Tesla. Hero? Villain? It’s complicated and we only have ten paragraphs, so as ever the best way to deal with any Tesla product is to put the baggage to one side and take an objective look. So is the Model 3 actually any good at being a car, and how does it stack up against the mainstream competition?
The best place to start is the price. Viewed against the massive expectations of a cut price model touted by Tesla and the resulting internet speculation of prices beginning with a ‘2’, the Model 3 has missed the mark by a country mile. However take a step back and you realise that whilst the Model 3 isn’t affordable, it is very competitively priced. If you were going to take your hard earned cash and get either a Mercedes C-Class or a BMW 3 Series the reality is that you would probably have spent a similar amount.
Next comes the styling. The exterior takes a bit of getting used to thanks to the grille being conspicuously absent but fundamentally the Model 3 is well proportioned and distinctive. It is also incredibly slippery which helps with high speed efficiency. Unlike the Model S the 3 is a saloon so dog owners take note. In addition to troublesome pets you will also get grumbles from adults that try the rear seats as the seat base is far too low leading to a knees in the air like you just don’t care position.
The interior will, and indeed does, split opinion. To some it is a clever reinvention of the dashboard, to others it is too simple and lacks style.
The bit we have a big problem with is the lack of any instruments in front of the driver. We have always criticised dashboard layouts that take key driving information away from the driver for the sake of ‘style’, it isn’t big, and it isn’t clever and no amount of PR will convince us otherwise. The other issue is that to maintain the minimalist design ethos everything is controlled through a very large central touchscreen (which also displays the speedometer) which whilst slick to operate simply isn’t as convenient as bigger physical short cut buttons or iDrive style controllers particularly on bumpy or fast roads.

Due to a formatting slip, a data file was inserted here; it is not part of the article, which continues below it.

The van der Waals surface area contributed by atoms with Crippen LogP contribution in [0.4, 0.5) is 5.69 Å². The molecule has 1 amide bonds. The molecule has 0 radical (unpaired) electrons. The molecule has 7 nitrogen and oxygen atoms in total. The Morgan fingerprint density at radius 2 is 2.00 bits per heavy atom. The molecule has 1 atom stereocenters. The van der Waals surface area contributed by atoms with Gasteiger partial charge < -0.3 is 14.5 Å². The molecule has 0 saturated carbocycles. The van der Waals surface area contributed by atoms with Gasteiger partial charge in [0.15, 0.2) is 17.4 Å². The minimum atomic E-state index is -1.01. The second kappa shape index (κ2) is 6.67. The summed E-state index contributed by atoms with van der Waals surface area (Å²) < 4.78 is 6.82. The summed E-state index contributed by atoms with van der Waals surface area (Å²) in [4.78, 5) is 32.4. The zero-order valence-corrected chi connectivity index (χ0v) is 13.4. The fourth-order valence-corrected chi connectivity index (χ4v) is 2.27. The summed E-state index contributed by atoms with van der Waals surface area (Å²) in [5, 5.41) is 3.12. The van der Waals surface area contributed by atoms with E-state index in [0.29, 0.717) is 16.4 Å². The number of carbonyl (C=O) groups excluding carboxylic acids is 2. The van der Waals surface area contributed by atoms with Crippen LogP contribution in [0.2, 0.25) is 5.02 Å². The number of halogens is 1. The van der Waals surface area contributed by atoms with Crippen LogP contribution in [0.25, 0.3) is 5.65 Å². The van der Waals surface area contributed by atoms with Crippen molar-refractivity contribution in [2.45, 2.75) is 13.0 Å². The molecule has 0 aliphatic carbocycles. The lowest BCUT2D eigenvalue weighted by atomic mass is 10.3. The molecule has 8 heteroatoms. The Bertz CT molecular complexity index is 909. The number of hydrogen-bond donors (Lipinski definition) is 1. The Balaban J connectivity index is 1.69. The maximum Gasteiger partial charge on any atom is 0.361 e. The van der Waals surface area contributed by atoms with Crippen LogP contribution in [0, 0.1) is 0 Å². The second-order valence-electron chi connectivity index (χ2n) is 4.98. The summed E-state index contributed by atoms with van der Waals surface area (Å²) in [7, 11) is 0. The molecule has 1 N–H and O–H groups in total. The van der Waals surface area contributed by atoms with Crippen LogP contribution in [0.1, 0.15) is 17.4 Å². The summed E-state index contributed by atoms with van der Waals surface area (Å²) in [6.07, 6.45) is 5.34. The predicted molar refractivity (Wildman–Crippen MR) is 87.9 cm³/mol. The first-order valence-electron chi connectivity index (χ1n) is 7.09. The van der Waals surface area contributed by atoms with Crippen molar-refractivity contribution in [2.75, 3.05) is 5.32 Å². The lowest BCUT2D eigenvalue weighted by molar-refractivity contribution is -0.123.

But the key thing is the driving experience. The Model 3 is rear-wheel drive, it’s more agile in the handling department than the larger Model S, and of course the electric powertrain has instant torque meaning rapid, linear acceleration. Then there’s the Performance model, which is winning sales from BMW M3 drivers – especially as we approach the zero percent Benefit in Kind tax change for EVs in April 2020.
Of course one thing Tesla has always excelled at is the excellent Supercharger network. However there is a curve ball with the Model 3 adopting the CCS charging standard. Tesla is retrofitting Superchargers to provide an additional CCS connector (for Tesla only) to allow the Model 3 to use the network. It also means that for the first time you can recharge at any public Rapid charger with a CCS connector without needing an adapter. On a less positive note Model 3 drivers have to pay to use the Supercharger network.
The adoption of CCS opens up access to next generation public networks that are currently faster than Tesla’s network with charging powers of up to 350 kW whilst still having the convenience of using Superchargers. The Long Range Model 3 will be able to charge at a peak 250 kW to make use of the new V3 Superchargers that are being rolled out, although Tesla tends to taper charging power early so you won’t get the full power for very long, but charging will still be impressively quick. However the Standard Range Plus variant is capped at around 145 kW again with average charging rates somewhat below this peak figure due to heavy tapering. AC charging is handled by an 11 kW onboard charger.
Of course a key question is how far you can go between charging, and here the Model 3 does OK but isn’t spectacular. The smallest battery option officially covers 254 miles which is similar to cheaper mainstream EVs. You can of course hand over more cash and get a bigger battery with more range.
So the Model 3 isn’t perfect. It hasn’t moved the game on in terms of affordability and with its smallest battery at least it also fails to pack much more range than cheaper mainstream EVs. It has a questionable interior and the rear seats are for children only. However it is a very serious rival to the likes of the BMW 3 Series and Mercedes C-Class, enables genuinely rapid charging and access to the much bigger CCS network and crucially has sold in serious numbers. The Model 3 isn’t perfect but it is good enough to make the German’s sweat and that is a major achievement.
Estimated real world range: 200 – 254 miles
Official range: 254 miles
Official electricity consumption: TBC
Battery pack: 62 kWh (gross) lithium ion; 8 year / 100,000 mile warranty >70% SoC
Recharge time: 7 kW charge approx 8 hours+; 11 kW approx 5 hours+; Supercharger 145 kW approx 1 hour (0-100%)